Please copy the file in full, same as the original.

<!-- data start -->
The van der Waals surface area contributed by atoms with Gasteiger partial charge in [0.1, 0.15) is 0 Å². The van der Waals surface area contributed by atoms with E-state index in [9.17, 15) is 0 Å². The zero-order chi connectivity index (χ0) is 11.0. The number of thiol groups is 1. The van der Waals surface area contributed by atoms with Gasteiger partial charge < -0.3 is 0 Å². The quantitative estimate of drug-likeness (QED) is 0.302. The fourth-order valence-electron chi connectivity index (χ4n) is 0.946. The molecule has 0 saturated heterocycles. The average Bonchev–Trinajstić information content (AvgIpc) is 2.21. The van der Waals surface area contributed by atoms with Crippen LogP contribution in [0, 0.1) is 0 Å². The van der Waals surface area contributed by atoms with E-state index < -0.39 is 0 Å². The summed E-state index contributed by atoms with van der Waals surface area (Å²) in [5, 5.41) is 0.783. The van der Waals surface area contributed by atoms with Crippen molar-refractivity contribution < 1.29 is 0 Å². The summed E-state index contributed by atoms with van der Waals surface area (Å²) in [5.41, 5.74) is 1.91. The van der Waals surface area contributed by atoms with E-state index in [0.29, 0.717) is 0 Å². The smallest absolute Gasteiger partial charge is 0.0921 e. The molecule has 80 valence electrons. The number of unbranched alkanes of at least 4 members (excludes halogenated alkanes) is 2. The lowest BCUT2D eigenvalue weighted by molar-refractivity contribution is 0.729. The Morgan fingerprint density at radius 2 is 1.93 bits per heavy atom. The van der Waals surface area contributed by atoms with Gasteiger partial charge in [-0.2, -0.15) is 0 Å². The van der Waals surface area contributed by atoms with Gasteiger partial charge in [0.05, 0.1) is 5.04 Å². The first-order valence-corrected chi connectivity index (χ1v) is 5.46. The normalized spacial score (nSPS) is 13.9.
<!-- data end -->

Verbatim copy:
The van der Waals surface area contributed by atoms with Gasteiger partial charge in [0.1, 0.15) is 0 Å². The van der Waals surface area contributed by atoms with E-state index in [9.17, 15) is 0 Å². The zero-order chi connectivity index (χ0) is 11.0. The number of thiol groups is 1. The van der Waals surface area contributed by atoms with Gasteiger partial charge < -0.3 is 0 Å². The quantitative estimate of drug-likeness (QED) is 0.302. The fourth-order valence-electron chi connectivity index (χ4n) is 0.946. The molecule has 0 saturated heterocycles. The average Bonchev–Trinajstić information content (AvgIpc) is 2.21. The van der Waals surface area contributed by atoms with Crippen LogP contribution in [0, 0.1) is 0 Å². The van der Waals surface area contributed by atoms with E-state index < -0.39 is 0 Å². The summed E-state index contributed by atoms with van der Waals surface area (Å²) in [5, 5.41) is 0.783. The van der Waals surface area contributed by atoms with Crippen molar-refractivity contribution < 1.29 is 0 Å². The summed E-state index contributed by atoms with van der Waals surface area (Å²) in [5.41, 5.74) is 1.91. The van der Waals surface area contributed by atoms with E-state index in [0.29, 0.717) is 0 Å². The smallest absolute Gasteiger partial charge is 0.0921 e. The molecule has 80 valence electrons. The number of unbranched alkanes of at least 4 members (excludes halogenated alkanes) is 2. The lowest BCUT2D eigenvalue weighted by molar-refractivity contribution is 0.729. The Morgan fingerprint density at radius 2 is 1.93 bits per heavy atom. The van der Waals surface area contributed by atoms with Gasteiger partial charge in [-0.2, -0.15) is 0 Å². The van der Waals surface area contributed by atoms with Gasteiger partial charge in [0.05, 0.1) is 5.04 Å². The first-order valence-corrected chi connectivity index (χ1v) is 5.46. The normalized spacial score (nSPS) is 13.9.